Arabica Coffee Beans
Arabica coffee is the most common because the coffee is complex, sweet and full of flavour. The first Arabica plants were found in Ethiopia (home of our friend Kaldi).
About 70% of coffee is Arabica, although it's a lot fiddlier to grow, because:
- It's more vulnerable to weather and pests.
- There are fewer cherries per plant to pick.
- Plants grow best in lower temperatures.
Robusta Coffee Beans
Robusta beans are much smaller, with less natural sugar, and have a more bitter and earthy taste with higher caffeine concentrations.
Cherries from Robusta coffee plants are easy to grow, so they're cheaper and used in tons of commercial coffee flavourings and products, including instant.
A Robusta coffee tree is better resistant to infestations, grows well in warmer climates, and provides more cherries per plant.
The Anatomy of a Coffee Bean
As we've explained, each coffee cherry has two seeds, covered by layers that growers need to take off before they can start roasting.
Coffee beans are tiny, detailed little globes of flavour and nutrients, and they have lots of different coatings:
- The exocarp is the outer peel, which starts out green and changes colour as the fruit ages.
- A mesocarp sits underneath the peel, a thin layer of pulp.
- You get the endocarp underneath that, which is like a papery layer covering the coffee bean, hardening to stop the bean from getting too large.
- Before you get to your coffee, you need to get past the spermoderm, another thin membrane or skin that sits on the seed.
- Finally, we uncover the endosperm, the bean that is a gorgeous green, before it's roasted.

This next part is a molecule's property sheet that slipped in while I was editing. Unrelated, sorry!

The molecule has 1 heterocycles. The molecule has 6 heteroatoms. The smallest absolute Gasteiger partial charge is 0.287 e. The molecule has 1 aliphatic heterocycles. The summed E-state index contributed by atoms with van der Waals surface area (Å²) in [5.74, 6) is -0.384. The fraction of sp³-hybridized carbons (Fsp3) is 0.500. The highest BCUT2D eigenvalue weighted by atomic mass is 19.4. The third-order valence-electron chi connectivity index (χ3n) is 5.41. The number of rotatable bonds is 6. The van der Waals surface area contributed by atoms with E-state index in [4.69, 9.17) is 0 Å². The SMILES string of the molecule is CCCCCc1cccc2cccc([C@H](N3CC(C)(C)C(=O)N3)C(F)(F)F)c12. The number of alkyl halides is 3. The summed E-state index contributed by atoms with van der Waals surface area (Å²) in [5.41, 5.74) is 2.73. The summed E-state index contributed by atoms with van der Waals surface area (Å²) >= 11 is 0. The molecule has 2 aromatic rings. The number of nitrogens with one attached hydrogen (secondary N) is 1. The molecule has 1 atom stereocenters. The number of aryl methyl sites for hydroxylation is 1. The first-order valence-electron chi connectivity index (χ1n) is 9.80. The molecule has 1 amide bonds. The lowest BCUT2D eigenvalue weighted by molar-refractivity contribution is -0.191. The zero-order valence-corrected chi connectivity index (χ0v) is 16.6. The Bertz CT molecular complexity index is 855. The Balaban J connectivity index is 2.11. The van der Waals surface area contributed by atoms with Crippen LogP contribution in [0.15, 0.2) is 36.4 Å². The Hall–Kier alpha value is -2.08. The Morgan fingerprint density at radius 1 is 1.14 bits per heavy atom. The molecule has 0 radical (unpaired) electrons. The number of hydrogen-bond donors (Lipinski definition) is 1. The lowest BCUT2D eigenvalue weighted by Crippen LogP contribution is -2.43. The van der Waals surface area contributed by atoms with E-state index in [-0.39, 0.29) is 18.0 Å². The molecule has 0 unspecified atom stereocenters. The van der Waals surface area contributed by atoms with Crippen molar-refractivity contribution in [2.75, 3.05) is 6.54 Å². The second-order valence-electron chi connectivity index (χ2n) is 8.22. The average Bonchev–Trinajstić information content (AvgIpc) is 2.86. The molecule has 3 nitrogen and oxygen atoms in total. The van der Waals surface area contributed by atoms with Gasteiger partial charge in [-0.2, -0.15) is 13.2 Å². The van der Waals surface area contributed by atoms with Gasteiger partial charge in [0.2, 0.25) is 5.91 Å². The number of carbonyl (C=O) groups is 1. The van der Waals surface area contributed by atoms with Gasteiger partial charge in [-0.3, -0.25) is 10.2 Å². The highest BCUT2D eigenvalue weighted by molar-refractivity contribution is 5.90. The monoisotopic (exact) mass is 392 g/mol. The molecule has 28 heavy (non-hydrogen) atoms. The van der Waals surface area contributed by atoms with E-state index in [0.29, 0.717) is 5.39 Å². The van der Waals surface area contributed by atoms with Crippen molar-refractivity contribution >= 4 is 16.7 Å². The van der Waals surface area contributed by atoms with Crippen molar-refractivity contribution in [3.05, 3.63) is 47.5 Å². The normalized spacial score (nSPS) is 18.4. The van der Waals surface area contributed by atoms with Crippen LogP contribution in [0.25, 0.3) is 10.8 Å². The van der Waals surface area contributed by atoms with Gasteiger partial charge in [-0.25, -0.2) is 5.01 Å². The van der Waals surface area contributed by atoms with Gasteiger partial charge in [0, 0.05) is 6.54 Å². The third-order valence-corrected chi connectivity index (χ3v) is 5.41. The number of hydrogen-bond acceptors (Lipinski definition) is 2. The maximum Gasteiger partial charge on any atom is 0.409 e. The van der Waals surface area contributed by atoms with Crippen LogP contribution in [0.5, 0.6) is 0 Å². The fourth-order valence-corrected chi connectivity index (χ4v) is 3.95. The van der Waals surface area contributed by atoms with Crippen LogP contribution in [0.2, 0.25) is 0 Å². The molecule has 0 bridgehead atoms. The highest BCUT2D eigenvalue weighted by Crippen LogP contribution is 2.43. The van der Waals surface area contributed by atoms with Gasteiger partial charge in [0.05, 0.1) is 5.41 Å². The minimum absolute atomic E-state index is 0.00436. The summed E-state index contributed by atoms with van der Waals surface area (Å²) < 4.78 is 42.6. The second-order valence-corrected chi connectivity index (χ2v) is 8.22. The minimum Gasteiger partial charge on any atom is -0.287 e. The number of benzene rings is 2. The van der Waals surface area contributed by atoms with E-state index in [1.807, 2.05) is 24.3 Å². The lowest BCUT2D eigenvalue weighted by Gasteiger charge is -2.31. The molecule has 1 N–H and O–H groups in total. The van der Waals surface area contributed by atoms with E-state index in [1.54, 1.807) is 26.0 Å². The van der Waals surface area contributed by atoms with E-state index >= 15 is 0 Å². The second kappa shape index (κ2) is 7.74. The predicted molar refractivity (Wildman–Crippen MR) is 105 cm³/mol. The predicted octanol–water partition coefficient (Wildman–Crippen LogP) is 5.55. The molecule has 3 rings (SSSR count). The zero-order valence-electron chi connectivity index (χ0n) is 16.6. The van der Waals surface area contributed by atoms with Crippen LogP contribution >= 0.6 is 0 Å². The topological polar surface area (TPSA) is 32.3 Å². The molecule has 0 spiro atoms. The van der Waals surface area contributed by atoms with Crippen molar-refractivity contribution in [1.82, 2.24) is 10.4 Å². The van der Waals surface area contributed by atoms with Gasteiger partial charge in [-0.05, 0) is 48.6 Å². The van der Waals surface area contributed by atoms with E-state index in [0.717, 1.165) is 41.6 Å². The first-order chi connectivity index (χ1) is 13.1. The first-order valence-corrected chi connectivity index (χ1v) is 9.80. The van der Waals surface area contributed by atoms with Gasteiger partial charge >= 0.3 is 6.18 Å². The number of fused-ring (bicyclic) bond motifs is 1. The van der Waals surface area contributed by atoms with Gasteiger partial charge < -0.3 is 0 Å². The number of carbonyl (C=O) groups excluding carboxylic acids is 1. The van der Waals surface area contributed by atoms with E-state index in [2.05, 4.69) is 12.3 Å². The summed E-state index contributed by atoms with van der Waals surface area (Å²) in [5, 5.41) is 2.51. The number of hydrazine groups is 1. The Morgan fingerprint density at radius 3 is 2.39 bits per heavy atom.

Coffee connoisseurs will know how intricate each bean is and how much work goes into growing, cultivating and harvesting these seeds, stripping away the layers before getting anywhere close to the ground coffee in our mugs.
How Long Do Coffee Plants Live?
Commercially farmed coffee plants don't live quite as long as their wild cousins - normally about 20 to 30 years on average.
If a seed is planted, instead of roasted, it will grow shoots and vibrant leaves, usually kept in a nursery until the plant is old enough to be moved outdoors.
Coffee plants don't start producing flowers and cherries for the first few years, but they'll bloom after heavy rain when they mature, which then creates those precious cherries.
Colombia, one of the worldwide coffee-growing hubs, usually has two periods of heavy rain and, therefore, two harvests every year.
The trick to a perfect roast is knowing precisely when to harvest, which could be anything from four to nine months.
It's well worth taking the opportunity to visit a coffee farm or see some of these amazing trees in the wild, whether a delicate young plant just beginning to bud or an ageing coffee tree giant that has provided more cups of coffee than we could ever count.
Picking a Perfect Coffee Variant
When you next brew a pot or buy a coffee, have a look at the label to see which variant you're drinking and where those beans have been harvested - the more you know, the more fascinating it gets!
Our coffee roasters specialise in selecting small-batch coffees and developing unique blends that deliver a remarkable taste sensation.
If you're curious to find out more about Hoxton Coffee, Eco Roast or how we arrive at our careful barista bean selections, please take a look at our Coffee Blog.